JOHANNESBURG - Social media users have taken note of the newly-released report by the commission of inquiry into the feasibility of making higher education free in South Africa, and are not impressed by the recommendations made.
EXPLAINED: What the fees commission recommended
The students never asked for free bank loans that will cripple them for decades. They asked for Free Education. It looks like the #FeesCommission did not understand what the students were asking.— Ilunga Ntengu (@davxnt) November 13, 2017
The #Feesmustfall campaign was largely driven by social media and saw a number of South African universities brought to its knees as students demanded free education.
More financial burden for a black child upon graduation. #FeesCommission— MandY (@MandyMm87) November 13, 2017
Student leaders across the country this is your time to take up the amour and show leadership. @MYANC has failed us. One big student movement can shake up the country and Zuma will declare free tertiary education #FeesMustFall2017 #FeesCommission #UCTShutdown #witsshutdown— Evidence_Khosa (@Evidence999) November 13, 2017
But there's always money for everything else including a bloated useless cabinet n their deputies n their "respective" entourage,Billions for Gupta tenders,Nuclear power,SABC bonuses,SASSA CPS billions #FeesCommission . When wil SAs be a priority to this gov! ANC is a rhetoric!— KDiale (@Kgadimo2) November 13, 2017
We do not want to pay, owe, or anything of that sort. From application fee to registration, accommodation, transport, food, textbooks, nothing. However we must study the report comprehensively so as to give a correct political line to those who want to dumb our struggle.— Kamvelihle Goba (@KamvelihleGoba) November 13, 2017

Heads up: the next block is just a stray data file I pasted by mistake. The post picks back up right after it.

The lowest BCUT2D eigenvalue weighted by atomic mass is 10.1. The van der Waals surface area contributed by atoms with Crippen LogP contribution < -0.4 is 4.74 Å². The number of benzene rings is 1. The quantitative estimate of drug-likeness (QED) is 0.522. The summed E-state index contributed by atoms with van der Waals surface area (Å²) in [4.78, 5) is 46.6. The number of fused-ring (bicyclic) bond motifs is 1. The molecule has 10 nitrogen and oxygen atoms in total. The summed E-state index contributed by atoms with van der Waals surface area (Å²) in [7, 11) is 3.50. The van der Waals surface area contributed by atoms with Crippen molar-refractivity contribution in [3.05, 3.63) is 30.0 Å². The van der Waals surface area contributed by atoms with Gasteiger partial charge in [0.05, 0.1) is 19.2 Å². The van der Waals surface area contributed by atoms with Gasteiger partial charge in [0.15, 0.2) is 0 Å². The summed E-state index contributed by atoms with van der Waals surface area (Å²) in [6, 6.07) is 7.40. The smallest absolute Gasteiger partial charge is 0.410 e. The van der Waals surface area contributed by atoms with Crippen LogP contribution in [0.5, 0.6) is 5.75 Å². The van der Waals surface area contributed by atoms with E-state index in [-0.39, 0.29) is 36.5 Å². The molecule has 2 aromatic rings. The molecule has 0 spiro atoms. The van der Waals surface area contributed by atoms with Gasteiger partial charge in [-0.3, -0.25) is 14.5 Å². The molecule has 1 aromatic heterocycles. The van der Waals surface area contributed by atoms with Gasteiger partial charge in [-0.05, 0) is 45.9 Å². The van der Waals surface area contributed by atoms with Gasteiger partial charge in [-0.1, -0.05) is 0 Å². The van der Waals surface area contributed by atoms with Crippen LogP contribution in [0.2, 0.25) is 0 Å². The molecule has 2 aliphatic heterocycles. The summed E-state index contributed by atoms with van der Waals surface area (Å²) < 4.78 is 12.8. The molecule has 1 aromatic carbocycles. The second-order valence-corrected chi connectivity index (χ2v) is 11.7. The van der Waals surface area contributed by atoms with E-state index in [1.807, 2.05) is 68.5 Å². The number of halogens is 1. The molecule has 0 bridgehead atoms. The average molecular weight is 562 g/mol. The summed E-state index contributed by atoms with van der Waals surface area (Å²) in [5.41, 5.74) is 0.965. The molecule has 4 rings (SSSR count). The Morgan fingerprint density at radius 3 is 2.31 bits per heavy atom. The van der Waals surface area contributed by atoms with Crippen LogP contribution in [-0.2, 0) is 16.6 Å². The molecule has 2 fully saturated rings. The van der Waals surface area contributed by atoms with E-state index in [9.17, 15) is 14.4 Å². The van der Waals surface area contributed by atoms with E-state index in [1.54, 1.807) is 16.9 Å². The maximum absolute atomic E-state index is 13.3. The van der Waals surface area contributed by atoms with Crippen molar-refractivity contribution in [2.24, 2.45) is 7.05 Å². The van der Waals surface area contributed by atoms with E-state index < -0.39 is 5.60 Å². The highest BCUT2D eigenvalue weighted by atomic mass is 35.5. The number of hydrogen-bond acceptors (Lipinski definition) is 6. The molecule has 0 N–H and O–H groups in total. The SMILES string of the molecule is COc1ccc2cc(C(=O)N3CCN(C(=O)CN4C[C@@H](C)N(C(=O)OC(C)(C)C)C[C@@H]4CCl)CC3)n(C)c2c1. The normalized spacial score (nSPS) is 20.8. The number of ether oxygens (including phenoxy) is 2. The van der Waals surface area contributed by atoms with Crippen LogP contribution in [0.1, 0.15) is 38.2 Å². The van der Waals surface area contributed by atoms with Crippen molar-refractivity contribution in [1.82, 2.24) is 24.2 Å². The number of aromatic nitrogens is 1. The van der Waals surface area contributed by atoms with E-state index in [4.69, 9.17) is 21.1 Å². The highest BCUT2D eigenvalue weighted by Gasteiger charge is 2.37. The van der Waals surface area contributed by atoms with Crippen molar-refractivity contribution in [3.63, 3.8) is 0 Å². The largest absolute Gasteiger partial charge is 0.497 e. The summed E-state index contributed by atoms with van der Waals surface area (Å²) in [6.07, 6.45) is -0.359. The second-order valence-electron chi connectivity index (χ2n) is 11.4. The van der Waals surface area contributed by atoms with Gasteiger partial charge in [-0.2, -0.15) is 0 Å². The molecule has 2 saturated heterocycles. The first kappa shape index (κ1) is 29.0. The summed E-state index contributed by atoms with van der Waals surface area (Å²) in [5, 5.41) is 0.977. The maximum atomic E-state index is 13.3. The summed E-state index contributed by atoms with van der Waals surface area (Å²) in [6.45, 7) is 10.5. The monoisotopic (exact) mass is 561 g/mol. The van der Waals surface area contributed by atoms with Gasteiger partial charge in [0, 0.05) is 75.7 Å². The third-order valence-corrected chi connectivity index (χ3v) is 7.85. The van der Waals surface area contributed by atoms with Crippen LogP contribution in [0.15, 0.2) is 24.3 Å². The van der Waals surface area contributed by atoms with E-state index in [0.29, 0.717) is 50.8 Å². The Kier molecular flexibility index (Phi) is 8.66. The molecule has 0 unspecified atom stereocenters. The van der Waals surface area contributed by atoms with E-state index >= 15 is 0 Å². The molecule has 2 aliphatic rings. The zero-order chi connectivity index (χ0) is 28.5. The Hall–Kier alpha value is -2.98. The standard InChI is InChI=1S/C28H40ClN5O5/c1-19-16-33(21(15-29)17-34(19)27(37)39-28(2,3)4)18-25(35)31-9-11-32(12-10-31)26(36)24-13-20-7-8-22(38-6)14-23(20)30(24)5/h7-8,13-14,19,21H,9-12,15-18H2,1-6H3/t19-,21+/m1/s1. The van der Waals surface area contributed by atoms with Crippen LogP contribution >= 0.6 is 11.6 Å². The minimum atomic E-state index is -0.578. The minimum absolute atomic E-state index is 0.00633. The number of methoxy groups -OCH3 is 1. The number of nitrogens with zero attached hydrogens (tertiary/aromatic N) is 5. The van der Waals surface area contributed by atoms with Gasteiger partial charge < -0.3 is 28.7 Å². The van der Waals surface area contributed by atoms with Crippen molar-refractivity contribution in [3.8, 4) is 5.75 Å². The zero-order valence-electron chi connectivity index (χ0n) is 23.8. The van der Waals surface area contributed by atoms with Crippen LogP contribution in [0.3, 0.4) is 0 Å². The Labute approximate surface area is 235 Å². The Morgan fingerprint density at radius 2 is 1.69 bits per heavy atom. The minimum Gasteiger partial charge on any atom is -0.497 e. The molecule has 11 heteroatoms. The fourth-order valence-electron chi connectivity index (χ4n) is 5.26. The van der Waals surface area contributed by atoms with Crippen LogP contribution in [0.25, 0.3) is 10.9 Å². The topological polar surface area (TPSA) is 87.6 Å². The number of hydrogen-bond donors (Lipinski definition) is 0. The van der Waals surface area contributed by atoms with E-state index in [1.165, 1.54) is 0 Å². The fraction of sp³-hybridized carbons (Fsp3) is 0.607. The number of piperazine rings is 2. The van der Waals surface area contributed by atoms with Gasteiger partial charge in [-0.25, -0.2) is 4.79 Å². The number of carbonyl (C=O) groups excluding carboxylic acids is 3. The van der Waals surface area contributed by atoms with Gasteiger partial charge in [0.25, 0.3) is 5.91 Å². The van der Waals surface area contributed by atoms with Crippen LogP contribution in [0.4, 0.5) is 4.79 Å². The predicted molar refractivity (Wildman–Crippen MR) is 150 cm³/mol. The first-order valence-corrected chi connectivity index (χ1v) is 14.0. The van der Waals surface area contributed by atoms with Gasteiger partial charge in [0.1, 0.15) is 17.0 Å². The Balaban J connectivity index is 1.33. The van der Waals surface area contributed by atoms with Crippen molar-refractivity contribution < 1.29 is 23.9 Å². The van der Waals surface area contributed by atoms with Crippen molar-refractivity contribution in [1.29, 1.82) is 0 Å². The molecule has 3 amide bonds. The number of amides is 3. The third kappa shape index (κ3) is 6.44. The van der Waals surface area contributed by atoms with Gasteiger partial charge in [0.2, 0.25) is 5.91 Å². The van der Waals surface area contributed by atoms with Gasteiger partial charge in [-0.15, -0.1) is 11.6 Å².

#FeesCommission— Reagile-- (@reagilerrr_) November 13, 2017
so the fact of the matter is we're still getting into debt to study , regardless of it being nafsas or ICL .
The commission recommended that all undergraduate and postgraduate students studying at both public and private universities and colleges, regardless of their family background, be funded through a cost-sharing model of government guaranteed income-contingency loans sourced from commercial banks.
Even if it takes 20 years? Phela di 3% annual increase are doing no justice, never mind if those people will even find jobs with the rising unemployment rate. The cost of living still rises on top of that. Back to the drawing board guys. #FeesCommission https://t.co/WefhG9wc5O— Lesiba Sibankie (@FAMA_JOHN) November 13, 2017